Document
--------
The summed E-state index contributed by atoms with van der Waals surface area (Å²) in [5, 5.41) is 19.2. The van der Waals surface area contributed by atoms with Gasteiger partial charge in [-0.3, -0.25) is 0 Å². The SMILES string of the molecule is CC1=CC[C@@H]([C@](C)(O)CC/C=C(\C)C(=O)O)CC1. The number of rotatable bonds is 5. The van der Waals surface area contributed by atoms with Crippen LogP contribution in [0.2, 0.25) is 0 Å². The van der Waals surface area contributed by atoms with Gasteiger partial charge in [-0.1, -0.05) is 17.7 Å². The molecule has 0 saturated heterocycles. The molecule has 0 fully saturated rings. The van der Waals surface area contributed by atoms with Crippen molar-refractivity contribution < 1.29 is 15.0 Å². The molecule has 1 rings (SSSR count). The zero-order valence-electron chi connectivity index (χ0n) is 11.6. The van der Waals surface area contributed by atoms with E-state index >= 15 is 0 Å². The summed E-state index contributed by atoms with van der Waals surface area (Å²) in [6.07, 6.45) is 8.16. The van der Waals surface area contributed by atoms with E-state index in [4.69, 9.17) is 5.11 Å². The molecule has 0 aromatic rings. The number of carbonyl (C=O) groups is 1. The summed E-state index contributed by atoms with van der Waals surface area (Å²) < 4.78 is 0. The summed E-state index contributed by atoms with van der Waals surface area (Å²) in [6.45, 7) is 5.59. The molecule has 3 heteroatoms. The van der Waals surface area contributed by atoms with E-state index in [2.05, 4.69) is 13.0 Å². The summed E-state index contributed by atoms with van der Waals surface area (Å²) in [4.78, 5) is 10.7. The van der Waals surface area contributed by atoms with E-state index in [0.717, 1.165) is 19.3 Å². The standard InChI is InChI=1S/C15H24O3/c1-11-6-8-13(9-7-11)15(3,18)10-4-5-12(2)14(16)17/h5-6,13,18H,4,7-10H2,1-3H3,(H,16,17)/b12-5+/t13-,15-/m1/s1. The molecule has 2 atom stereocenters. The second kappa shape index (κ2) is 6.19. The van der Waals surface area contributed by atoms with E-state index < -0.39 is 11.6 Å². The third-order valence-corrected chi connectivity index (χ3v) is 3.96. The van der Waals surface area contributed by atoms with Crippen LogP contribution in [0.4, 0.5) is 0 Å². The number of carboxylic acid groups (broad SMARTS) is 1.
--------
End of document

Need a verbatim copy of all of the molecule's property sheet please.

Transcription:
The summed E-state index contributed by atoms with van der Waals surface area (Å²) in [5, 5.41) is 19.2. The van der Waals surface area contributed by atoms with Gasteiger partial charge in [-0.3, -0.25) is 0 Å². The SMILES string of the molecule is CC1=CC[C@@H]([C@](C)(O)CC/C=C(\C)C(=O)O)CC1. The number of rotatable bonds is 5. The van der Waals surface area contributed by atoms with Crippen LogP contribution in [0.2, 0.25) is 0 Å². The van der Waals surface area contributed by atoms with Gasteiger partial charge in [-0.1, -0.05) is 17.7 Å². The molecule has 0 saturated heterocycles. The molecule has 0 fully saturated rings. The van der Waals surface area contributed by atoms with Crippen molar-refractivity contribution < 1.29 is 15.0 Å². The molecule has 1 rings (SSSR count). The zero-order valence-electron chi connectivity index (χ0n) is 11.6. The van der Waals surface area contributed by atoms with E-state index >= 15 is 0 Å². The summed E-state index contributed by atoms with van der Waals surface area (Å²) in [6.07, 6.45) is 8.16. The van der Waals surface area contributed by atoms with E-state index in [4.69, 9.17) is 5.11 Å². The molecule has 0 aromatic rings. The number of carbonyl (C=O) groups is 1. The summed E-state index contributed by atoms with van der Waals surface area (Å²) < 4.78 is 0. The summed E-state index contributed by atoms with van der Waals surface area (Å²) in [6.45, 7) is 5.59. The molecule has 3 heteroatoms. The van der Waals surface area contributed by atoms with E-state index in [2.05, 4.69) is 13.0 Å². The summed E-state index contributed by atoms with van der Waals surface area (Å²) in [4.78, 5) is 10.7. The van der Waals surface area contributed by atoms with E-state index in [0.717, 1.165) is 19.3 Å². The standard InChI is InChI=1S/C15H24O3/c1-11-6-8-13(9-7-11)15(3,18)10-4-5-12(2)14(16)17/h5-6,13,18H,4,7-10H2,1-3H3,(H,16,17)/b12-5+/t13-,15-/m1/s1. The molecule has 2 atom stereocenters. The second kappa shape index (κ2) is 6.19. The van der Waals surface area contributed by atoms with E-state index < -0.39 is 11.6 Å². The third-order valence-corrected chi connectivity index (χ3v) is 3.96. The van der Waals surface area contributed by atoms with Crippen LogP contribution in [0.4, 0.5) is 0 Å². The number of carboxylic acid groups (broad SMARTS) is 1.